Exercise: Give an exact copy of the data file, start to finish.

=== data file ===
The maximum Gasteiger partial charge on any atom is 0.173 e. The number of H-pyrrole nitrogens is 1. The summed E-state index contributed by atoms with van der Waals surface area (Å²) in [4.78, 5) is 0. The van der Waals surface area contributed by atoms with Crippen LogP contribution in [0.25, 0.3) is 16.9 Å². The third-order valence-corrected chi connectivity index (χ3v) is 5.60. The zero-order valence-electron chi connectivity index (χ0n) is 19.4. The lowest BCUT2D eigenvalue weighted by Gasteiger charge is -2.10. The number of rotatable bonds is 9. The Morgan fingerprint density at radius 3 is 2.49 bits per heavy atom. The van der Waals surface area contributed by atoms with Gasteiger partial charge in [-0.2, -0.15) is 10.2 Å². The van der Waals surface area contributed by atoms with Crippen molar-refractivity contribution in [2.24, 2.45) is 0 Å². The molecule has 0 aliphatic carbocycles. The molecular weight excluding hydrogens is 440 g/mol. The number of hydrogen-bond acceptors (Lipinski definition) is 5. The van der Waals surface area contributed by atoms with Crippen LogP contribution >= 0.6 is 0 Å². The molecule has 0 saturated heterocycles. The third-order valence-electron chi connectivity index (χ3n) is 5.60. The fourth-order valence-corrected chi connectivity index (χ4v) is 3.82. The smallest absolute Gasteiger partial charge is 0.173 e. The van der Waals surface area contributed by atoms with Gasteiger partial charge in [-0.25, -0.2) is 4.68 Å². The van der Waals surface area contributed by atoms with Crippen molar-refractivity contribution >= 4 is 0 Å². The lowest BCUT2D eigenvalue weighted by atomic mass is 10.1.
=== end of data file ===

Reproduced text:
The maximum Gasteiger partial charge on any atom is 0.173 e. The number of H-pyrrole nitrogens is 1. The summed E-state index contributed by atoms with van der Waals surface area (Å²) in [4.78, 5) is 0. The van der Waals surface area contributed by atoms with Crippen LogP contribution in [0.25, 0.3) is 16.9 Å². The third-order valence-corrected chi connectivity index (χ3v) is 5.60. The zero-order valence-electron chi connectivity index (χ0n) is 19.4. The lowest BCUT2D eigenvalue weighted by Gasteiger charge is -2.10. The number of rotatable bonds is 9. The Morgan fingerprint density at radius 3 is 2.49 bits per heavy atom. The van der Waals surface area contributed by atoms with Gasteiger partial charge in [-0.2, -0.15) is 10.2 Å². The van der Waals surface area contributed by atoms with Crippen molar-refractivity contribution in [2.24, 2.45) is 0 Å². The molecule has 0 aliphatic carbocycles. The molecular weight excluding hydrogens is 440 g/mol. The number of hydrogen-bond acceptors (Lipinski definition) is 5. The van der Waals surface area contributed by atoms with Crippen LogP contribution >= 0.6 is 0 Å². The molecule has 0 saturated heterocycles. The third-order valence-electron chi connectivity index (χ3n) is 5.60. The fourth-order valence-corrected chi connectivity index (χ4v) is 3.82. The smallest absolute Gasteiger partial charge is 0.173 e. The van der Waals surface area contributed by atoms with Gasteiger partial charge in [-0.25, -0.2) is 4.68 Å². The van der Waals surface area contributed by atoms with Crippen molar-refractivity contribution >= 4 is 0 Å². The lowest BCUT2D eigenvalue weighted by atomic mass is 10.1.